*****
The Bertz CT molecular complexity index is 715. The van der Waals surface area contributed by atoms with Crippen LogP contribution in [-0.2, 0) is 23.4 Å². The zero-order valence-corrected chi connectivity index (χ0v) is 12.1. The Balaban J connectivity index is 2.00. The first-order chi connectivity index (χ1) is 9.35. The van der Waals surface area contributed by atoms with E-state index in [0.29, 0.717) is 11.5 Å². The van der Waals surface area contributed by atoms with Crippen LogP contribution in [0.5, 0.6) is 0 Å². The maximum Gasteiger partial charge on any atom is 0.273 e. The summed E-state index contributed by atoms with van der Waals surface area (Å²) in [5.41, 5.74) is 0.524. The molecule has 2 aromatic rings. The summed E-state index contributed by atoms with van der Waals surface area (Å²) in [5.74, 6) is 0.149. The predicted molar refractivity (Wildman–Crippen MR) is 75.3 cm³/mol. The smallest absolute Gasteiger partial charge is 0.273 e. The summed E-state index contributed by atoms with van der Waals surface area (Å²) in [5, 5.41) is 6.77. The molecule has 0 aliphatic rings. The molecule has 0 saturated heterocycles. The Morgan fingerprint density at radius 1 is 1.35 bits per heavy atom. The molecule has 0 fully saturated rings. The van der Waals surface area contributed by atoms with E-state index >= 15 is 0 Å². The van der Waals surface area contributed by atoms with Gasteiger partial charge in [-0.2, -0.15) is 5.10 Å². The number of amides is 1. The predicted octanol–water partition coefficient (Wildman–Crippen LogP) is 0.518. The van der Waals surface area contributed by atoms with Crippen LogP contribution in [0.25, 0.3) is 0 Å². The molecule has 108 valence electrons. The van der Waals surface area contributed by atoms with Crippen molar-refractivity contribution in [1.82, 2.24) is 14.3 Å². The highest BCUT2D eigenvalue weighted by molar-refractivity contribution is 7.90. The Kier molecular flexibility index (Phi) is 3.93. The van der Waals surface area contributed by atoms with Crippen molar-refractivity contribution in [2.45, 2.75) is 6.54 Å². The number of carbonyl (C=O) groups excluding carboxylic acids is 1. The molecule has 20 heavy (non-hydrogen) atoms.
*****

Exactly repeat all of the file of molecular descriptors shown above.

The Bertz CT molecular complexity index is 715. The van der Waals surface area contributed by atoms with Crippen LogP contribution in [-0.2, 0) is 23.4 Å². The zero-order valence-corrected chi connectivity index (χ0v) is 12.1. The Balaban J connectivity index is 2.00. The first-order chi connectivity index (χ1) is 9.35. The van der Waals surface area contributed by atoms with E-state index in [0.29, 0.717) is 11.5 Å². The van der Waals surface area contributed by atoms with Crippen LogP contribution in [0.5, 0.6) is 0 Å². The maximum Gasteiger partial charge on any atom is 0.273 e. The summed E-state index contributed by atoms with van der Waals surface area (Å²) in [5.41, 5.74) is 0.524. The molecule has 2 aromatic rings. The summed E-state index contributed by atoms with van der Waals surface area (Å²) in [5.74, 6) is 0.149. The predicted molar refractivity (Wildman–Crippen MR) is 75.3 cm³/mol. The smallest absolute Gasteiger partial charge is 0.273 e. The summed E-state index contributed by atoms with van der Waals surface area (Å²) in [5, 5.41) is 6.77. The molecule has 0 aliphatic rings. The molecule has 0 saturated heterocycles. The Morgan fingerprint density at radius 1 is 1.35 bits per heavy atom. The molecule has 0 fully saturated rings. The van der Waals surface area contributed by atoms with E-state index >= 15 is 0 Å². The van der Waals surface area contributed by atoms with Gasteiger partial charge in [-0.2, -0.15) is 5.10 Å². The number of amides is 1. The predicted octanol–water partition coefficient (Wildman–Crippen LogP) is 0.518. The van der Waals surface area contributed by atoms with Crippen LogP contribution in [0.25, 0.3) is 0 Å². The molecule has 108 valence electrons. The van der Waals surface area contributed by atoms with Crippen molar-refractivity contribution in [1.82, 2.24) is 14.3 Å². The highest BCUT2D eigenvalue weighted by molar-refractivity contribution is 7.90. The Kier molecular flexibility index (Phi) is 3.93. The van der Waals surface area contributed by atoms with Crippen molar-refractivity contribution in [2.45, 2.75) is 6.54 Å². The number of carbonyl (C=O) groups excluding carboxylic acids is 1. The molecule has 20 heavy (non-hydrogen) atoms.